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INTR o D U C T 1 on.
R. Pope, in the preface to his edition of Shakespear, sets out with declaring, that, of all English poets, this author offers the fullest and fairest subjećt for criticism. Animated by an opinion of such authority, some of the most learned and ingenious of our critics have made correót editions of his works, and enriched them with notes. The superiority of talents and learning, which I acknowledge in these editors, leaves me no room to entertain the vain presumption of attempting to correót any passages of this celebrated Author; but the whole, as correóted and elucidated by Them, lies open to a thorough enquiry into the genius of our great English classic. Unprejudiced and candid Judgment will be the surest basis of his fame. A But
But he seems now in danger of incurring the fate of the heroes of the fabulous ages, on
whom the vanity of their country, and the
superstition of the times, bestowed an apotheofis founded on pretenfions to achievements beyond human capacity, by which they lost in a more sceptical and critical age, the glory due to them for what they had really done; and all the veneration they had obtained, was ascribed to ignorant credulity, and national prepossession. — Our Shakespear, whose very faults pass here unquestioned, or are perhaps consecrated through the enthusiasm of his admirers, and the veneration paid to long-established fame, is by a great wit, a great critic, and a great poet of a neighbouring nation, treated as a writer of monstrous Farces, called by him Tragedies ; and barbarism and ignorance are attributed to the nation, by which he is admired. Yet if wits, poets, critics, could ever be charged with presumption, one might say there was some degree of it in pronouncing, that, in a country where Sophocles and Euripides are as well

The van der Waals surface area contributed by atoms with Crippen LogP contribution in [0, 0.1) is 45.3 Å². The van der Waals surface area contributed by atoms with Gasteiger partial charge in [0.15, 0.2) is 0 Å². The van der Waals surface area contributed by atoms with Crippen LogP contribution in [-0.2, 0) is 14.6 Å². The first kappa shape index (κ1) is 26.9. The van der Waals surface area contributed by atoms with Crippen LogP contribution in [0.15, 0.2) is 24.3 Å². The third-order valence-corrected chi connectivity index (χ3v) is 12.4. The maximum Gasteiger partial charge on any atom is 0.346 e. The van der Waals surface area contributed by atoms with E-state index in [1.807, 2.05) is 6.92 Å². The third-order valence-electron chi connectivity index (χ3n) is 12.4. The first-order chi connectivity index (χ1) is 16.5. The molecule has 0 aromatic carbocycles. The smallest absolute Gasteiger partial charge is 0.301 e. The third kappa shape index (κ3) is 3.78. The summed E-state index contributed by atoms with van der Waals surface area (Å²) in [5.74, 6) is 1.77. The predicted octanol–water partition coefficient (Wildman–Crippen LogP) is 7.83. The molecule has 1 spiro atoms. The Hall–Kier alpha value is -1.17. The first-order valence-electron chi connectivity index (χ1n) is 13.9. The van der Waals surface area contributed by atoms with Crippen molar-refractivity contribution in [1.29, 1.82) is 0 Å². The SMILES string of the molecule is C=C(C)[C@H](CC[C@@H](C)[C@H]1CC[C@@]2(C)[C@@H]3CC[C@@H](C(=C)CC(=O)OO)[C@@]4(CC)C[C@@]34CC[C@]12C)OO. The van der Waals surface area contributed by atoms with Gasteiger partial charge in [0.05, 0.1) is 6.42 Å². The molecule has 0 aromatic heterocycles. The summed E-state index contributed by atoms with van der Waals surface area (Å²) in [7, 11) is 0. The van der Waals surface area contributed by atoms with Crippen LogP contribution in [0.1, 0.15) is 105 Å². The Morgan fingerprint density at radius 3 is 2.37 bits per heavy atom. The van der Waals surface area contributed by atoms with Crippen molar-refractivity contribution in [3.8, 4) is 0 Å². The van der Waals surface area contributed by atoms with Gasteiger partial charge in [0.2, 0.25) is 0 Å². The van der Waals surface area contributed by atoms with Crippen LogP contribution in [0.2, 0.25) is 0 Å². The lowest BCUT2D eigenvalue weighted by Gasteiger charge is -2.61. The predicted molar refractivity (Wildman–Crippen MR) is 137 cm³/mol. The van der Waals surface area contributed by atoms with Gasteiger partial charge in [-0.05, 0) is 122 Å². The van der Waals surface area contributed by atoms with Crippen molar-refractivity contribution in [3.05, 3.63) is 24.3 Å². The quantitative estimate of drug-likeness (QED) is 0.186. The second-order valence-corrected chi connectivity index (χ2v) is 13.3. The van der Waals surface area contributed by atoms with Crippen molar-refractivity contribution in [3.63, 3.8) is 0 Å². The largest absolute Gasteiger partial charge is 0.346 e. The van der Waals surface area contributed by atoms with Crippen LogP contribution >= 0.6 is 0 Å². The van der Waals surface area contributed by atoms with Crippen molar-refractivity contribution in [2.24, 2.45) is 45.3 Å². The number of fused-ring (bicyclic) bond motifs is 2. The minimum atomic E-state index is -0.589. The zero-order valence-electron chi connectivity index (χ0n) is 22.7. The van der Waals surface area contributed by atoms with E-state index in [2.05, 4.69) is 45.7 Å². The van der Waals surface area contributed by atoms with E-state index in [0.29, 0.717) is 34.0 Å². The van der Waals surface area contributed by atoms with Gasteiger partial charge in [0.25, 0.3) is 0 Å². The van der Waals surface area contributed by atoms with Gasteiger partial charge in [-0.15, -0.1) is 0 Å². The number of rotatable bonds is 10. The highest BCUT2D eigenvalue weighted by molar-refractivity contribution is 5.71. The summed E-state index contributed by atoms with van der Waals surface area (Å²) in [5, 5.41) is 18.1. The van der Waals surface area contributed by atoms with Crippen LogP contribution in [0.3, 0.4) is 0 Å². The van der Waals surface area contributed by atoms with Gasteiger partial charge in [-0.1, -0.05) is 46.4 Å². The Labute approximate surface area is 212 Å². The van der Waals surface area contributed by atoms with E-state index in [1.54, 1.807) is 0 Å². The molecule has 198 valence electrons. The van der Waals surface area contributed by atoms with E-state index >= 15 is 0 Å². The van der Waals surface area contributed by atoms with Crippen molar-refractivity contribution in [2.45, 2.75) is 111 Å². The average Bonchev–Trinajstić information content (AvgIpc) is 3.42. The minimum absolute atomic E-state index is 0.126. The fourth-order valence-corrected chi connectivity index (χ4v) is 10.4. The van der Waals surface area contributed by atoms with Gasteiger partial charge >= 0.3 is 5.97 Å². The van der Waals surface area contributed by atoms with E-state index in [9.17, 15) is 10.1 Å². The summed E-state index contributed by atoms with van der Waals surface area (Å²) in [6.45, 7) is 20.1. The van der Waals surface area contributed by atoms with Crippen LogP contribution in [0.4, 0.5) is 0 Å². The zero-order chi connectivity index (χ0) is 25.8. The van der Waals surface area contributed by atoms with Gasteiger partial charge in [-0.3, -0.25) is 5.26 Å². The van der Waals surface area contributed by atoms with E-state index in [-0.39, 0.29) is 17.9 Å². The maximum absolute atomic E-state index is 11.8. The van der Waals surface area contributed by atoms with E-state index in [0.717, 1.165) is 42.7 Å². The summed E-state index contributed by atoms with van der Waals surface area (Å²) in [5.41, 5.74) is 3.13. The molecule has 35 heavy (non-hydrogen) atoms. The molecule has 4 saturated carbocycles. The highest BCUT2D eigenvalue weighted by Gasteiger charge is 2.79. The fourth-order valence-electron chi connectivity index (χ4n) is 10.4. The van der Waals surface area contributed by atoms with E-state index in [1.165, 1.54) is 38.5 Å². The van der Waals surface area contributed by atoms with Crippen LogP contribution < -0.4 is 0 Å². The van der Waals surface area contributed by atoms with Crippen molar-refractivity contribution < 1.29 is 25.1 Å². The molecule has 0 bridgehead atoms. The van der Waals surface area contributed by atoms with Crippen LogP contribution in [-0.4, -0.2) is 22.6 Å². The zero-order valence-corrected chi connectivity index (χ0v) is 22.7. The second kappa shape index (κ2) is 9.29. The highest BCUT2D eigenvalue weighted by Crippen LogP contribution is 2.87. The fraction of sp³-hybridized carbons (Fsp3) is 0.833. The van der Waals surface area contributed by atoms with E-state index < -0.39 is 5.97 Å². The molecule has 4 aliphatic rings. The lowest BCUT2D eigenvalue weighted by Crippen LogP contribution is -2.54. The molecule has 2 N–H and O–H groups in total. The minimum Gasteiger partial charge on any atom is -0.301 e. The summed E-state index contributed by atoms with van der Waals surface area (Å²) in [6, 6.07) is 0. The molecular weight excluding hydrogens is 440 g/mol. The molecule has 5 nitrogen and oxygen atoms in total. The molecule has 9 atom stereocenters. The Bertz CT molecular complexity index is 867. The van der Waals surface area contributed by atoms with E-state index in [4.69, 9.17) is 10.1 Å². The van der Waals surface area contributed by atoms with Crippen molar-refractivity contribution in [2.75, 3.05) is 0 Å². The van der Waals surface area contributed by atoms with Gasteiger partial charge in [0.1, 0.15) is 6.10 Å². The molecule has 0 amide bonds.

understood as in any part of Europe, the per
feótions of dramatic poetry should be as lit
tle comprehended as among the Chinese.
Learning here is not confined to ecclesiastics, or a few lettered sages and academics: every English gentleman has an education, which gives him an early acquaintance with the writings of the ancients. His knowledge of polite literature does not begin with that period, which Mr. de Voltaire calls Le Siecle de Louis quatorze. Before he is admitted as a spectator at the theatre in London, it is probable he has already heard the tragic muse as she spoke at Athens, and as she now speaks at Paris, or in Italy; and he can discern between the natural language, in which she once addressed the human heart, and the artificial diale&t which she has acquired from the prejudices of a particular nation, or the jargon caught from the tone of a court. In or— der to please upon the French stage, every person of every age and nation was made to adopt French manners.
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